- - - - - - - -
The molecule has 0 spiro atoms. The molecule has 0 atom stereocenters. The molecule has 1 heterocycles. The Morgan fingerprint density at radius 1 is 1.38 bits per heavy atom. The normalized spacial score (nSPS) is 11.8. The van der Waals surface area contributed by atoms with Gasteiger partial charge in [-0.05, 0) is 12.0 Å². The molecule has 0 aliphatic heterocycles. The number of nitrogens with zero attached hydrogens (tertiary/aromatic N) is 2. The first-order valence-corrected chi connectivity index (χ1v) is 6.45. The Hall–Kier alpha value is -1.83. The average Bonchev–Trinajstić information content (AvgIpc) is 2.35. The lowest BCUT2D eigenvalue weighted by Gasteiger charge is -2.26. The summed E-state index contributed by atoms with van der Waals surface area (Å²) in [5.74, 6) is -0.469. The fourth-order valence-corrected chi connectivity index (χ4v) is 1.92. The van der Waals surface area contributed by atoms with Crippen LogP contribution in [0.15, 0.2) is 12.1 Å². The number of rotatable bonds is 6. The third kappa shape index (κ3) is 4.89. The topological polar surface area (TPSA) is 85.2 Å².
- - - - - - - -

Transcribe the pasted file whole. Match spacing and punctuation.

The molecule has 0 spiro atoms. The molecule has 0 atom stereocenters. The molecule has 1 heterocycles. The Morgan fingerprint density at radius 1 is 1.38 bits per heavy atom. The normalized spacial score (nSPS) is 11.8. The van der Waals surface area contributed by atoms with Gasteiger partial charge in [-0.05, 0) is 12.0 Å². The molecule has 0 aliphatic heterocycles. The number of nitrogens with zero attached hydrogens (tertiary/aromatic N) is 2. The first-order valence-corrected chi connectivity index (χ1v) is 6.45. The Hall–Kier alpha value is -1.83. The average Bonchev–Trinajstić information content (AvgIpc) is 2.35. The lowest BCUT2D eigenvalue weighted by Gasteiger charge is -2.26. The summed E-state index contributed by atoms with van der Waals surface area (Å²) in [5.74, 6) is -0.469. The fourth-order valence-corrected chi connectivity index (χ4v) is 1.92. The van der Waals surface area contributed by atoms with Crippen LogP contribution in [0.15, 0.2) is 12.1 Å². The number of rotatable bonds is 6. The third kappa shape index (κ3) is 4.89. The topological polar surface area (TPSA) is 85.2 Å².